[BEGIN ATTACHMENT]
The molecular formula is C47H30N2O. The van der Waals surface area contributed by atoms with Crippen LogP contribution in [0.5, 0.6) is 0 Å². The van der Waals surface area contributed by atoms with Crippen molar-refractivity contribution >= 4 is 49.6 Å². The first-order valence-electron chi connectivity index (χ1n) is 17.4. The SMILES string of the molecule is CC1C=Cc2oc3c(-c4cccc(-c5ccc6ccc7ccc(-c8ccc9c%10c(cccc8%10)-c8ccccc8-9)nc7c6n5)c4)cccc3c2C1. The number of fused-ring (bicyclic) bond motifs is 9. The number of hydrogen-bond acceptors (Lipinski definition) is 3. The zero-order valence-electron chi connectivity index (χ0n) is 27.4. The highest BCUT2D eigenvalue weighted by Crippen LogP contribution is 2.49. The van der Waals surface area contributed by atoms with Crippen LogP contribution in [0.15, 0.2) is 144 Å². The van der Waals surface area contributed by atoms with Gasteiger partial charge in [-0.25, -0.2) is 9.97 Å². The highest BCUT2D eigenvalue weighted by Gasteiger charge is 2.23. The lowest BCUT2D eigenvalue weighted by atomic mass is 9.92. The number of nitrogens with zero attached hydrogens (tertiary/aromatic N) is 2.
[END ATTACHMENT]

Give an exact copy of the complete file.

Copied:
The molecular formula is C47H30N2O. The van der Waals surface area contributed by atoms with Crippen LogP contribution in [0.5, 0.6) is 0 Å². The van der Waals surface area contributed by atoms with Crippen molar-refractivity contribution >= 4 is 49.6 Å². The first-order valence-electron chi connectivity index (χ1n) is 17.4. The SMILES string of the molecule is CC1C=Cc2oc3c(-c4cccc(-c5ccc6ccc7ccc(-c8ccc9c%10c(cccc8%10)-c8ccccc8-9)nc7c6n5)c4)cccc3c2C1. The number of fused-ring (bicyclic) bond motifs is 9. The number of hydrogen-bond acceptors (Lipinski definition) is 3. The zero-order valence-electron chi connectivity index (χ0n) is 27.4. The highest BCUT2D eigenvalue weighted by Crippen LogP contribution is 2.49. The van der Waals surface area contributed by atoms with Crippen LogP contribution in [0.15, 0.2) is 144 Å². The van der Waals surface area contributed by atoms with Gasteiger partial charge in [-0.25, -0.2) is 9.97 Å². The highest BCUT2D eigenvalue weighted by Gasteiger charge is 2.23. The lowest BCUT2D eigenvalue weighted by atomic mass is 9.92. The number of nitrogens with zero attached hydrogens (tertiary/aromatic N) is 2.